Thursday, February 18, 2010
Farming small plots: opportunities or obstacles?
As I've driven down the back roads over the years, one thing that always seems to catch my eye is the sight of some big rig pulled into a tiny field. Might be a combine in a little corner of cropland stuck between some woods and a pond or a planter on a piece of ground between railroad tracks and a river.
Sometimes, the quality of the land appears to be pretty decent; other times, well, it looks hard scrabble, not worth farming at all. In any case, the equipment seems mismatched, and you just wonder what the economics are of taking on a patch of land like that.
But, these cropland fragments, a challenge to some, can be an opportunity for beginning farmers. A young farmer recently wrote in Farm Business Talk that he has a chance to rent a number of small plots of ten acres or less.
“I know a lot of guys don't like to mess with them, but to me they are a good opportunity to try out new technologies. Also,I feel that this is a way for me to get my foot in the door for bigger and better things.”
The question, though, is how much rent should he pay for these small parcels?
Experienced growers give a range of responses, including:
• Consider a crop share arrangement. “That way, the landowner would realize the lower yield from fields with excessive headlands and unfarmable corners.”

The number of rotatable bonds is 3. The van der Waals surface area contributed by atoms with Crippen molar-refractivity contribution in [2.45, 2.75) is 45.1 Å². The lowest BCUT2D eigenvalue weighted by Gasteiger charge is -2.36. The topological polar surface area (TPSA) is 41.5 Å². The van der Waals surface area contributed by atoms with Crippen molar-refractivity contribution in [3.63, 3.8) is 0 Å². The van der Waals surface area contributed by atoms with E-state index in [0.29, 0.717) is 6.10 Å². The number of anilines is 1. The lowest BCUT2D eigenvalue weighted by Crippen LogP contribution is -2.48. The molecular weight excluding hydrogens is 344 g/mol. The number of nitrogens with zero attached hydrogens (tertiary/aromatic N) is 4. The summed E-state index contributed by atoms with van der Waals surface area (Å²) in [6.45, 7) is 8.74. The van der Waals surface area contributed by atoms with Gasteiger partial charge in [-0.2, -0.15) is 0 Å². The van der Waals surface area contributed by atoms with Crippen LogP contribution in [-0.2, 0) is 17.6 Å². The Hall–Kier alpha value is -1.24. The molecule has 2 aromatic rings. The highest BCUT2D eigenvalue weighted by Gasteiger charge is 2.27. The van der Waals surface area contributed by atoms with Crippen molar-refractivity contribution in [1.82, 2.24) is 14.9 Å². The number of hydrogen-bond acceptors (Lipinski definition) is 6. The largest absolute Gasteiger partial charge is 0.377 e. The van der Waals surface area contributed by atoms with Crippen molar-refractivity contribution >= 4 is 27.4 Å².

• Small fields take a lot of time and have lower yields. One grower says he offers only half the going rate. "Take it or leave it." Another says his rule of thumb is three-quarters the usual rent.
• A South Dakota farmer says that in his neighborhood the discounts are based on the features of the land: “Rule of thumb in my area is 5 acres or less with no trees or ponds to go around $50 per acre tops, 6 to 10 acres, $75 per acre. If there is a pond within 100' nobody will farm it.”
• Make sure you plan to do all the farming yourself, says one farmer. “If you are serious about farming those small patches of ground, you really need to do them yourself and not have custom spraying or combining done,” he says. “More than likely the custom applicators will charge more to do the work than they would for doing the same work in larger sections of ground.”
Craig Dobbins, a Purdue ag economist, says that the case of smaller, irregular-shaped fields is one of many factors that should be considered in figuring an appropriate rental rate. But it happens to be number sixteen, and last, on his list, which includes land quality, fertility, drainage, and facilities at the top.
What’s been your experience with farming smaller plots? Join the discussion in Farm Business Talk.
Posted by John Walter at 9:07 AM